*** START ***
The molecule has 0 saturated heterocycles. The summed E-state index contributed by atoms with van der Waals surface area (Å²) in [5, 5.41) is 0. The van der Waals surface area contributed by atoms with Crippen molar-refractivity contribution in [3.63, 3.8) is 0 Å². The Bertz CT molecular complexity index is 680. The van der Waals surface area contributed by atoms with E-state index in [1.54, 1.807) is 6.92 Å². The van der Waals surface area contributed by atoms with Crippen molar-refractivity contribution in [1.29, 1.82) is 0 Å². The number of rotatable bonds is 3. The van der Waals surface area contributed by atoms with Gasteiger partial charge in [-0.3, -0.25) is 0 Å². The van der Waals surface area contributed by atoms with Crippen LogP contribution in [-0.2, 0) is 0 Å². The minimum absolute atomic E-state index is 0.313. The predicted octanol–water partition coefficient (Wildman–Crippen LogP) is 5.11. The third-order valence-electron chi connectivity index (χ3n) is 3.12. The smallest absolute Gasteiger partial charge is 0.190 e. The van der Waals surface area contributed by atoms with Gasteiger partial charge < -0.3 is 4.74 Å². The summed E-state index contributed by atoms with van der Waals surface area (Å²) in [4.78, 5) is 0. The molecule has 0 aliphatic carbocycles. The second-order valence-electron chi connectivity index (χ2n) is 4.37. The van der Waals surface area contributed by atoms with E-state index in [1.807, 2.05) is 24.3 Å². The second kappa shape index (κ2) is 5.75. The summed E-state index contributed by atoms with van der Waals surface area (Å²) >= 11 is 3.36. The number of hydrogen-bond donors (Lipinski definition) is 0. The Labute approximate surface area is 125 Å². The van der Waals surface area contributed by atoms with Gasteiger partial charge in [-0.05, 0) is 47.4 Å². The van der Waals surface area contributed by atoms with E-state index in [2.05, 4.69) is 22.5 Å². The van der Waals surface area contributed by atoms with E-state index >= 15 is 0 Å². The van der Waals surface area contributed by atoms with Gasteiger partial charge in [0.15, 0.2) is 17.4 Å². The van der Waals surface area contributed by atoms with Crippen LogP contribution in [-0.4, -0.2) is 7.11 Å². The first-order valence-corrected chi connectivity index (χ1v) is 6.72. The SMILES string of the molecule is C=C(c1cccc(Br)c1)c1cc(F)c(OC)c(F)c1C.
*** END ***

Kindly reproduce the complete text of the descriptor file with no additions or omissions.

The molecule has 0 saturated heterocycles. The summed E-state index contributed by atoms with van der Waals surface area (Å²) in [5, 5.41) is 0. The van der Waals surface area contributed by atoms with Crippen molar-refractivity contribution in [3.63, 3.8) is 0 Å². The Bertz CT molecular complexity index is 680. The van der Waals surface area contributed by atoms with E-state index in [1.54, 1.807) is 6.92 Å². The van der Waals surface area contributed by atoms with Crippen molar-refractivity contribution in [1.29, 1.82) is 0 Å². The number of rotatable bonds is 3. The van der Waals surface area contributed by atoms with Gasteiger partial charge in [-0.3, -0.25) is 0 Å². The van der Waals surface area contributed by atoms with Crippen LogP contribution in [-0.2, 0) is 0 Å². The minimum absolute atomic E-state index is 0.313. The predicted octanol–water partition coefficient (Wildman–Crippen LogP) is 5.11. The third-order valence-electron chi connectivity index (χ3n) is 3.12. The smallest absolute Gasteiger partial charge is 0.190 e. The van der Waals surface area contributed by atoms with Gasteiger partial charge < -0.3 is 4.74 Å². The summed E-state index contributed by atoms with van der Waals surface area (Å²) in [4.78, 5) is 0. The molecule has 0 aliphatic carbocycles. The second-order valence-electron chi connectivity index (χ2n) is 4.37. The van der Waals surface area contributed by atoms with E-state index in [1.807, 2.05) is 24.3 Å². The second kappa shape index (κ2) is 5.75. The summed E-state index contributed by atoms with van der Waals surface area (Å²) >= 11 is 3.36. The number of hydrogen-bond donors (Lipinski definition) is 0. The Labute approximate surface area is 125 Å². The van der Waals surface area contributed by atoms with Gasteiger partial charge in [-0.05, 0) is 47.4 Å². The van der Waals surface area contributed by atoms with E-state index in [2.05, 4.69) is 22.5 Å². The van der Waals surface area contributed by atoms with E-state index >= 15 is 0 Å². The van der Waals surface area contributed by atoms with Gasteiger partial charge in [0.15, 0.2) is 17.4 Å². The van der Waals surface area contributed by atoms with Crippen LogP contribution in [-0.4, -0.2) is 7.11 Å². The first-order valence-corrected chi connectivity index (χ1v) is 6.72. The SMILES string of the molecule is C=C(c1cccc(Br)c1)c1cc(F)c(OC)c(F)c1C.